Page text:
At the heart of our failure to get things right with food is the hackneyed thinking that success in farming is about intensification using chemical inputs. Agricultural practices can be changed to more ‘biodiversity friendly’ models, and in the process, we find that they generate benefits for climate, water, soil health and especially human health. This is because most soils have enough minerals, but they are just not easy for plants to ‘digest’. It needs an entire ecosystem of soil creatures – bacteria, fungi, nematodes and worms – to deliver the plant’s food in a form that can be absorbed by its roots. The brainchild of Dr. Subhash Palekar, a path-breaking agriculturalist, ‘Zero-Budget Natural Farming’ (ZBNF) begins with recognising this reality that agriculture is fundamentally about biology and not chemistry. Soil is rich in numerous minerals, but the absence of soil biota can lead to its inability to support plant life in general and crops in particular.

Revitalising this soil through various natural farming techniques, ZBNF has achieved impressive success in India and elsewhere. The four pillars of ZBNF – the four techniques that ensure that soil biology is revitalised, yields increased, water demand reduced, and plant resilience increased - are common features of this approach.  

1. Enhancing Soil Biology:

Native cow- dung and cow urine is enriched with  local molasses and flour to aid bacterial growth, then diluted with water and applied to soil as an inoculant to stimulate soil microbes, not as a fertiliser. One cow usually suffices for an estimated 30 acres. This is quite a different approach to the use of cow dung from other methods such as organic farming, which uses cow-dung as an input to compost.

2. Microbial Coating of Seeds:

Coating seeds with cow dung/urine-based formulations provides immunity during a critical stage of life.

3. Continuous Mulching:

Continuous crop cover through polycropping, intercropping, etc. ensures water efficiency because evapo-transpiration is reduced by crop cover and continuous mulching. Optimal sunlight harvesting is done through multi- layered farming – fruit trees, cereals,  pulses, vegetables. Crop residues are used to improve soil fertility and reduce evaporation losses, with one crop’s residue after harvest helping to grow the other.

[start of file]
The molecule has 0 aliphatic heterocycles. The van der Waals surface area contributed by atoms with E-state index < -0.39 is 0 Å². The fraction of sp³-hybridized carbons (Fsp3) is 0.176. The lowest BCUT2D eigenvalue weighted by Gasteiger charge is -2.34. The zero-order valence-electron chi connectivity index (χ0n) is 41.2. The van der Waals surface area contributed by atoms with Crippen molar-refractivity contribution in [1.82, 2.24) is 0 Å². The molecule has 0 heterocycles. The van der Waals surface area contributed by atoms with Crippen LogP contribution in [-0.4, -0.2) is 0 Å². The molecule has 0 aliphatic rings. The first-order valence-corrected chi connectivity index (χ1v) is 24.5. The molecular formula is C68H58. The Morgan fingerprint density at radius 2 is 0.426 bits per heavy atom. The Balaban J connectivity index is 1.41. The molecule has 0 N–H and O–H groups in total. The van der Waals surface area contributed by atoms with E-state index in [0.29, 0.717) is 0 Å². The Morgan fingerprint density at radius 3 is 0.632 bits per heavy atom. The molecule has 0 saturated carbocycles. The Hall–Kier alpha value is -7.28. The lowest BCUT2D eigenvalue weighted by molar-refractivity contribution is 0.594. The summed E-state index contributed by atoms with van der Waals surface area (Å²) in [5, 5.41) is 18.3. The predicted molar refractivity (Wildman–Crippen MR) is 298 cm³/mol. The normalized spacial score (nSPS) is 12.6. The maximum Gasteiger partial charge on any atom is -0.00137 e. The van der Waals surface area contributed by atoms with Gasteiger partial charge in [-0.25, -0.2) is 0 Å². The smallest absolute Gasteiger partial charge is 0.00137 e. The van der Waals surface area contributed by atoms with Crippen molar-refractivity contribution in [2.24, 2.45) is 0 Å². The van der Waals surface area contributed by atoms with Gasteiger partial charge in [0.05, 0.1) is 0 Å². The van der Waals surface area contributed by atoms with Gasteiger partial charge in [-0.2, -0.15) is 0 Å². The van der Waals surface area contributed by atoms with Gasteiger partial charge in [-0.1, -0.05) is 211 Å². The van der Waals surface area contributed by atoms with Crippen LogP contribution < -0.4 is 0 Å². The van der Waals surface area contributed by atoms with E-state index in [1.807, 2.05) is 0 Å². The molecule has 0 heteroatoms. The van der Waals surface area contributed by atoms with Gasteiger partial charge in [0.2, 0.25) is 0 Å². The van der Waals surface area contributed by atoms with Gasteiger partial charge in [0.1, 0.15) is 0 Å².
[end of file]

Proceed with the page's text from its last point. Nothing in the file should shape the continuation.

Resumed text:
4. Botanical Pest Control:

Pest management is achieved through sound agronomy and (when needed) numerous botanical extracts, including neem and tobacco formulations.

Natural farming, supports entire ecosystems, and helps maintain food chains beneficial for farmers and crops. Such fields often host a variety of secondary predators including avifauna that help keep insect populations in check. Photo: Pavan Sukhdev.

These so-called “four pillars of ZBNF” are indeed only “pillars” and not the whole building, because farmers are free to experiment and create their own locally suitable variants of these basic techniques. For example, in addition to neem-based and tobacco-based formulations, farmers have found and used over 200 other natural botanical pest control formulations.

Spearheaded by the retired senior bureaucrat Vijay Kumar Thallam, and under Chief Minister Chandrababu Naidu’s active leadership, the ZBNF scheme of Andhra Pradesh has just crossed a landmark in natural farming: over the past four years, half a million farmers have converted from “chemical farming” to this much healthier “natural farming” model.

The direct benefits of this system are of course higher yields, lower costs, better crop resilience and better income for India’s farmers. This is potentially the single most important driver of development for India’s villages: it has demonstrably higher yields (evidenced through crop-cutting experiments over the last few years -- see banner picture above) across all crops – from rice and maize, to groundnuts, red gram and black gram, to vegetables and fruits such as papaya and pomegranates. It has higher resilience to drought and storms, hence lower risks for small farms. It is hoped that fairer prices will follow.

Dragonflies such as the Pantala flavescens provide crucial pest-control services for farmers, and bee populations serve as key pollinators of agricultural crops across the world and help increase food security. Photo: Public Domain and APZBNF team.

In addition to these direct economic advantages for small farmers, it has ‘collateral benefits’ that are equally important: food security as well as environmental sustainability. It enhances water storage, soil fertility, soil organic matter, and restores soil biodiversity. Beneficial insects (such as predators of plant pests) return, dragonflies are visibly abundant, and avifauna follows. All this sounds like a very different world from the world of chemical farming which has been advocated for decades by promoting the so-called ‘Green Revolution’ in India, together with its devastating impacts on soil health and human health.

Is another world of farming just an idealistic aspiration? Seeing is believing, and the ZBNF farmers of Andhra Pradesh welcome visitors to see what they have achieved.

Arundhati Roy wrote, “Another world is not only possible, she is on her way. On a quiet day, I can hear her breathing”.